United States District Court, E.D. Kentucky, Central Division
For Billie Jean Wilson, Plaintiff: Erik David Peterson, LEAD ATTORNEY, M. Austin Mehr, Mehr Fairbanks Trial Lawyers, PLLC, Lexington, KY.
For Sentry Insurance Company, Intervenor Plaintiff: Mark J. Hinkel, LEAD ATTORNEY, Jennifer Lacey Fiorella, Landrum & Shouse LLP - LEXINGTON, Lexington, KY.
For Engel Canada Inc., Defendant: Kenneth P. Abbarno, LEAD ATTORNEY, Reminger & Reminger Co., L.P.A. - CLEVELAND OH, Cleveland, OH; Shea W. Conley, Reminger & Reminger Co., LPA - LEXINGTON, Lexington, KY.
MEMORANDUM OPINION AND ORDER
Joseph M. Hood, Senior U.S. District Judge.
This matter is before the Court upon Defendant Engel Canada Inc.'s Motion for Summary Judgment. [D.E. 60]. Plaintiff Billie Jean Wilson filed a Response [D.E. 65], and Defendant filed a Reply. [D.E. 62]. Sentry Insurance, an Intervening Plaintiff, did not respond to the motion. The time for briefing having expired, and the Court being otherwise sufficiently advised, this matter is now ripe for review.
I. Procedural Background
Plaintiff began employment with Molding Solutions in September 2007. [D.E. 61-2 at 6]. At the time of Plaintiff's injury, her employment required her to operate a horizontal injection molding machine. [D.E. 60-1 at 3; 65 at 2]. This machine, a Repro 2000 P 34 W, [D.E. 61-3 at 15], was manufactured by Defendant Engel Canada, Inc. in 1989. [D.E. 60-1 at 3; 65 at 2]. The machine is designed so that it can reach the temperature of 400 degrees Fahrenheit and generate up to 100 tons of pressure. [D.E. 61-6 at 35-36]. The machine, as manufactured by Engel, does not include a mold that shapes a final product. [D.E. 61-3 at 16] (" Q: Does Engel also produce the molds that you're talking about? A: No, it doesn't." ). Thus, it is the responsibility of the user to install a mold in the machine. [D.E. 61-4 at 10] (" I feel that Molding Solutions had some responsibility to -- for a number of things. Installing the mold is one of them." ).
On September 28, 2010, Plaintiff's supervisor David Beckett was operating the control panel of the machine, attempting to make adjustments to the operating process of the machine. [D.E. 65 at 6]. Beckett was making these adjustments while Plaintiff continued with production. [D.E. 61-2 at 56] (" And then David came in and we worked together. He tells me what he wants me to do. . . . And then he's doing all this work over here, which I don't know." ). After approximately an hour, [D.E. 61-2 at 57], and while Plaintiff's hand was in the machine, Beckett pressed a combination of buttons that caused the ejector plate on the machine to retract. [D.E. 65 at 6]. When the ejector plate retracted, it pinched Plaintiff's left hand and trapped her hand inside the machine. [D.E. 61-4 at 29]. Plaintiff was only able to remove her hand from the machine after fellow Molding Solutions employees opened the machine with crowbars. [D.E.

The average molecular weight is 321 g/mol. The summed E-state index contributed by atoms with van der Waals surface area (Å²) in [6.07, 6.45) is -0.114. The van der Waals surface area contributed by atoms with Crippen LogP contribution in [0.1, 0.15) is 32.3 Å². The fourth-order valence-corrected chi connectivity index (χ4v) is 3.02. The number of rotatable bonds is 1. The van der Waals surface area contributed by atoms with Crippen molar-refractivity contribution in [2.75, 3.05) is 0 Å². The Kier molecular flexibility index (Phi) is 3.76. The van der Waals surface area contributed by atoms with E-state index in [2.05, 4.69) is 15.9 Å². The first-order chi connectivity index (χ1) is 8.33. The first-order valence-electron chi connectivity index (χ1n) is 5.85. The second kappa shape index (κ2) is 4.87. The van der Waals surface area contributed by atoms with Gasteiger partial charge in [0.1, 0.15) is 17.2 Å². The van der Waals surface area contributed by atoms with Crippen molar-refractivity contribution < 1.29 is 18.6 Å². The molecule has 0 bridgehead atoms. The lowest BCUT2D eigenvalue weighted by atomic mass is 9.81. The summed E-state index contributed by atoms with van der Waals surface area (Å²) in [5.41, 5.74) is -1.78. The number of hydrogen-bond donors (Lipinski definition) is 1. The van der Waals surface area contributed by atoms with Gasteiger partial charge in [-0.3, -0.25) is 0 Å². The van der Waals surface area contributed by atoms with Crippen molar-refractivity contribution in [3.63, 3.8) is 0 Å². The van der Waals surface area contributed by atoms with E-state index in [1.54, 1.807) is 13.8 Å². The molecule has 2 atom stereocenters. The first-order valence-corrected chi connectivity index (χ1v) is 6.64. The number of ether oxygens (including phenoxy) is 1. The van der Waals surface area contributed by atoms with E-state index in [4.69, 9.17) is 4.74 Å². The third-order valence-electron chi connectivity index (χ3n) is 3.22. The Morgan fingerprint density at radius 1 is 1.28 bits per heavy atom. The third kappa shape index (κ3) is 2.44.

61-2 at 57]. As a result, Plaintiff's hand was burned to the tendon [D.E. 61-2 at 64], and she continues to have trouble gripping with her left hand. [D.E. 61-2 at 64-66]. It is undisputed that when Plaintiff's injury occurred the machine was being operated in manual mode and the SPI safety override switch was in the " on" position. [D.E. 65 at 6].
Due to her injuries, Plaintiff filed suit in Fayette Circuit Court alleging claims based upon the products liability theories of manufacturing defect, defective design, failure to warn, and breach of express and implied warranties. [D.E. 1-1 at 2-4]. Defendant timely removed the action to this Court. [D.E. 1].
Prior to instituting this civil action, Plaintiff was awarded workers compensation benefits from Molding Solutions' insurance carrier, Sentry Insurance. [D.E. 10 at 1]. Pursuant to KRS 342.700, Sentry Insurance filed a Complaint as an Intervening Plaintiff seeking reimbursement for its expenses from Defendants. [D.E. 10].
II. Standard of Review
A motion for summary judgment may only be granted " if the movant shows that there is no genuine dispute as to any material fact and the movant is entitled to judgment as a matter of law." Fed.R.Civ.P. 56(a). " On summary judgment the inferences to be drawn from the underlying facts . . . must be viewed in the light most favorable to the party opposing the motion." United States v. Diebold, Inc., 369 U.S. 654, 655, 82 S.Ct. 993, 8 L.Ed.2d 176 (1962). " The plain language of Rule 56(c) mandates the entry of summary judgment, after adequate time for discovery and upon motion, against a party who fails to make a sufficient showing to establish the existence of an element essential to that party's case, and on which that party will bear the burden of proof at trial." Celotex Corp. v. Catrett, 477 U.S. 317, 322, 106 S.Ct. 2548, 91 L.Ed.2d 265 (1986).
Defendant's Motion for Summary Judgment as to the claims for manufacturing defect and defective design must be granted. Even assuming Defendant was negligent in the manufacture or design of the machine, the conduct of Molding Solutions, Plaintiff's employer, acts as a superseding cause of Plaintiff's injuries.
The actions of Plaintiff's employer, Molding Solutions, act as a superseding cause, cutting off potential liability for Defendant. Even after the adoption of comparative negligence, Kentucky courts have continued to apply the superseding cause analysis to negligence actions. See, e.g., Pile v. City of Brandenburg, 215 S.W.3d 36, 42 (Ky. 2006) (finding that the doctrine of superseding cause had been " substantially diminished" by comparative negligence, but ultimately holding the tortious conduct of a third person did not qualify as a superseding cause); see also James v. Meow Media, Inc., 90 F.Supp.2d 798, 808 (W.D. Ky. 2000) (citing Exxon Co., U.S.A. v. Sofec, Inc., 517 U.S. 830, 837-38, 116 S.Ct. 1813, 135 L.Ed.2d 113 (1996)) (" The United States Supreme Court has held that the ...